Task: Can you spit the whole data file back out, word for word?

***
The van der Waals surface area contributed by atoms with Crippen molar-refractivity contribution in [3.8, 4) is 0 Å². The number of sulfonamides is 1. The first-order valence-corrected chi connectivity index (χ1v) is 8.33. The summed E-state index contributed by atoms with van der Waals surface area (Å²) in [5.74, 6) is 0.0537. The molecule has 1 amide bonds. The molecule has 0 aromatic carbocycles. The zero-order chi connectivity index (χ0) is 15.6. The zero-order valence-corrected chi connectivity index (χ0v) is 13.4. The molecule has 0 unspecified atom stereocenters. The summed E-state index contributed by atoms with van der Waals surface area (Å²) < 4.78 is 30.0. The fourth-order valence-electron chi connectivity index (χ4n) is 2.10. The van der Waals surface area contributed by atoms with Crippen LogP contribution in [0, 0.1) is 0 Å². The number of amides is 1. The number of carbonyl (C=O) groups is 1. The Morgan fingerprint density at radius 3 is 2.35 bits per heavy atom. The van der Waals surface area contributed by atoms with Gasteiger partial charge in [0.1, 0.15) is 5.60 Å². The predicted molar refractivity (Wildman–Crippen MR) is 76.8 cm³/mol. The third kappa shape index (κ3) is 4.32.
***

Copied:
The van der Waals surface area contributed by atoms with Crippen molar-refractivity contribution in [3.8, 4) is 0 Å². The number of sulfonamides is 1. The first-order valence-corrected chi connectivity index (χ1v) is 8.33. The summed E-state index contributed by atoms with van der Waals surface area (Å²) in [5.74, 6) is 0.0537. The molecule has 1 amide bonds. The molecule has 0 aromatic carbocycles. The zero-order chi connectivity index (χ0) is 15.6. The zero-order valence-corrected chi connectivity index (χ0v) is 13.4. The molecule has 0 unspecified atom stereocenters. The summed E-state index contributed by atoms with van der Waals surface area (Å²) < 4.78 is 30.0. The fourth-order valence-electron chi connectivity index (χ4n) is 2.10. The van der Waals surface area contributed by atoms with Crippen LogP contribution in [0, 0.1) is 0 Å². The number of amides is 1. The number of carbonyl (C=O) groups is 1. The Morgan fingerprint density at radius 3 is 2.35 bits per heavy atom. The van der Waals surface area contributed by atoms with Gasteiger partial charge in [0.1, 0.15) is 5.60 Å². The predicted molar refractivity (Wildman–Crippen MR) is 76.8 cm³/mol. The third kappa shape index (κ3) is 4.32.